[Vm-dev] Slow Unix socket write()s?

David T. Lewis lewis at mail.msen.com
Wed Feb 18 04:23:21 UTC 2009

On Tue, Feb 17, 2009 at 06:38:16PM -0800, Andreas Raab wrote:
> Folks -
> I've been doing a bit of load-testing on our servers and thing that 
> surprised me was that even in moderate load tests the VM appears to be 
> spending some 20-30% of its total execution time in 
> Socket>>primSocket:sendData:startIndex:count:. This is roughly at a 
> throughput of 10Mbit so nothing spectacular and a long ways before we 
> hit our bandwidth limits.
> Given that the primitive in the Unix VM appears to be a vanilla call to 
> write() I cannot possibly imagine what could cause this to take that 
> much time. Also, all of these sends are guarded so socketSendDone: 
> returned true prior to calling the send function (socketSendDone: takes 
> about 2% total time in the profiles).
> Has anyone seen similar behavior or has an idea on how to find out what 
> is going on? If this is known write() behavior I would definitely 
> consider putting this into a pthread for our servers. It is currently by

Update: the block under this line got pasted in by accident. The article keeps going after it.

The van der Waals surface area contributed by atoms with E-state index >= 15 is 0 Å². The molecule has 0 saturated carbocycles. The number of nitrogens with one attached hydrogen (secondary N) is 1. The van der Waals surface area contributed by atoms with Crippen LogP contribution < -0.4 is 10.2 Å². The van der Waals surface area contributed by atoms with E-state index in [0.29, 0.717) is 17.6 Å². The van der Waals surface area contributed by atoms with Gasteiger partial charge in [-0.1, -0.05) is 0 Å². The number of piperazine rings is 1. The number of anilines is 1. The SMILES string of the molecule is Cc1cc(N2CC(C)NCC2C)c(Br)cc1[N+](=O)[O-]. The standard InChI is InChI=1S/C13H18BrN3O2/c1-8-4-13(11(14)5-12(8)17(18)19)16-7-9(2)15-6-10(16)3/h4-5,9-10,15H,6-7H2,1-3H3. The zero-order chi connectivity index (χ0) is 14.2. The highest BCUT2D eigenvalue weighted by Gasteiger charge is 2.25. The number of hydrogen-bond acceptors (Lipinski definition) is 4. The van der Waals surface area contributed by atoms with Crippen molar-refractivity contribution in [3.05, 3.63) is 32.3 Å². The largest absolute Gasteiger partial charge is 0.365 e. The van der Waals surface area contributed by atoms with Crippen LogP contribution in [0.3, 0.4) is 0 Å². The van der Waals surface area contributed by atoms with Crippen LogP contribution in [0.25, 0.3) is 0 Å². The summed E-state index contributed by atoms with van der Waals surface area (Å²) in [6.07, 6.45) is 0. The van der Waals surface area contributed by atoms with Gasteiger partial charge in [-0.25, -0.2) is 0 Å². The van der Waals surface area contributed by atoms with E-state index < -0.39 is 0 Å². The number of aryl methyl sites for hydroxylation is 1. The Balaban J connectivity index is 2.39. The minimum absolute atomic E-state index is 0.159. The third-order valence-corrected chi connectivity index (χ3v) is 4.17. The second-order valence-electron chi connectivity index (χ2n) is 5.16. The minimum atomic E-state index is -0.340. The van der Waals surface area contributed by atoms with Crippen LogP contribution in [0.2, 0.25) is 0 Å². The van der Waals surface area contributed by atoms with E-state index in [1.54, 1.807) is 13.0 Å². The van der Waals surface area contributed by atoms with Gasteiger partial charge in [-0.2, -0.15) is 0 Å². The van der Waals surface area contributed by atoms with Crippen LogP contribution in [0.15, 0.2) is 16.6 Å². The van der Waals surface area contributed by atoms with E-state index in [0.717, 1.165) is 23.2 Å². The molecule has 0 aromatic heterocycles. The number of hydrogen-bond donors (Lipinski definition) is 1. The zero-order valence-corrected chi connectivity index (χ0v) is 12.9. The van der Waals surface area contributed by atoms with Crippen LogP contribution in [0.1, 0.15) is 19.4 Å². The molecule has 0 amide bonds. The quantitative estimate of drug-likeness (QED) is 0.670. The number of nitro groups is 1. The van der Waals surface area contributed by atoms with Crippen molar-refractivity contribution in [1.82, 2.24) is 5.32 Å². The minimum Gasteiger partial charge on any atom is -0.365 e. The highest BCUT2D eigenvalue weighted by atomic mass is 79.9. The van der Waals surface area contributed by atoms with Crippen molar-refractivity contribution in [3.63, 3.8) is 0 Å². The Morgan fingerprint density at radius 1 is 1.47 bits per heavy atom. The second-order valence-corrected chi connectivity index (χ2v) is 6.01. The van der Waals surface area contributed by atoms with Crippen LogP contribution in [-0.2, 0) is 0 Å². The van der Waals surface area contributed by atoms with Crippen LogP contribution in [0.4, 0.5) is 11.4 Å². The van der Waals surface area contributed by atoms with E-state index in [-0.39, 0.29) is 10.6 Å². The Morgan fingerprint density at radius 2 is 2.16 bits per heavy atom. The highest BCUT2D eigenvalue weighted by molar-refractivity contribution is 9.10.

> far the biggest bottleneck that I can see.
> Any ideas?

Put a network analyzer (http://www.wireshark.org) on it and see what's
going on at the TCP session level. There's a lot happening underneath
the write() that is not visible, including the network stack, routers,
TCP session protocol negotiation, etc. Looking through a log of the
TCP session with wireshark can give an idea of what is really happening.

If the VM is spending a lot of time blocking on writes to the network,
and you know that network throughput is not the bottleneck, it suggests
chattiness at the lower levels. This may be related to small chunks of
data being written in separate write() calls.

I'm assuming that the time is actually being spent in the write() calls.
If that is not clear, you can confirm it by profiling the VM itself
(gprof). You should positively verify this before putting effort into
moving the writes into pthreads.

Some characteristics of TCP sessions can be influenced by setting
socket options (man setsockopt, man tcp). I have not experimented with
this, but Socket>>setOption:value: can apparently be used to request
these option settings.

Try googling "tcp socket option tuning" for some more ideas.


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